A great way to better understand the impact of inflation is to think what a gallon of gasoline, milk or even an automobile cost 15 to 20 years ago compared to today. The cost of living will keep rising, even after you are retired. Your income needs to keep up.

Five Strategies to Prepare for Unexpected Expenses in Retirement

Thinking about the various ways your retirement plans might go awry isn’t exactly fun. The good news is there are strategies to help plan for or avoid some, but not all, unexpected expenses or financial shocks in retirement. Here are five of them: 

  • Maintain an emergency fund covering six to nine months of typical living expenses. These funds should be set aside in a safe liquid account such as a money market or short-term certificate of deposit, and be in place before you max out on any retirement savings accounts and well before retiring.
  • Create a plan B that considers the potential loss of a spouse, unforeseen home repairs and medical or dental expenses. This plan might include alternative living arrangements; returning to work, if possible, changing how your retirement funds are invested or income is generated.
  • Prepare a flexible budget to be sure it can handle a variety of scenarios as outlined in your plan B above. Be careful not to overspend in the early years of retirement. A purposeful and fulfilling retirement doesn’t necessarily require a lot of money.
  • Appropriately structure your retirement investments to provide an adequate and increasing income that can help you keep pace with inflation to meet your lifestyle goals both at retirement and into the future. In reviewing your investment strategy, keep in mind a balance needs to be made between playing it safe - and potentially not earning enough to make your retirement funds last - versus being too aggressive and potentially losing significant portion of your retirement savings during a steep market correction. This in of itself is another form of a financial shock in retirement.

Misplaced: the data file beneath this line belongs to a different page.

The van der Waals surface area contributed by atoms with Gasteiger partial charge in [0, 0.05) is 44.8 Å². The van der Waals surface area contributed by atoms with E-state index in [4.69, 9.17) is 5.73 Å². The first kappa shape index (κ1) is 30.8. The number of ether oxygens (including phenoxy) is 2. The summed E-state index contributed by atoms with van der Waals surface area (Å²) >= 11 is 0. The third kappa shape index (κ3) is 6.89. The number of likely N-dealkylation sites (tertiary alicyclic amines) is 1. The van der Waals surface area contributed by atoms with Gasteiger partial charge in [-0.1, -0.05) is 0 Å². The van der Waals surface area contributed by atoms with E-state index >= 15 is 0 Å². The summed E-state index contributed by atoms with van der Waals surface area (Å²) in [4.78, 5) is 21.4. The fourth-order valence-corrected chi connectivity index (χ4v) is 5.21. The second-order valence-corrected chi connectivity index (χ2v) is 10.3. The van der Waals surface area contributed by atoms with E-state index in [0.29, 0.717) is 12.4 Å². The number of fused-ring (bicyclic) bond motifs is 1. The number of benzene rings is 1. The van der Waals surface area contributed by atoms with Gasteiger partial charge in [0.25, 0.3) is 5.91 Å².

• Exercise, stay active and eat healthily. These may sound obvious, but they can help you stay healthy and alleviate the burden of some unexpected medical expenses.

No one can prepare for absolutely every unexpected expense. As a result, it’s important to plan as much as possible for those things over which you do have some control, and for the things you don’t, to make sure you have at least considered what your options would be if they were to occur. (For more from this author, see: Planning for Retirement Doesn’t End When You Retire.)

 

Sources: Society of Actuaries 2015 Risks and Process of Retirement Survey. Genworth 2016 Cost of Care Survey Findings.

Securities and Investment Advisory Services are offered through Signator Investors, Inc., Member FINRA/SIPC, a Registered Investment Advisor. AspenCross Wealth Management is independent of Signator Investors, Inc.  1400 Computer Drive, Westborough, MA  01581.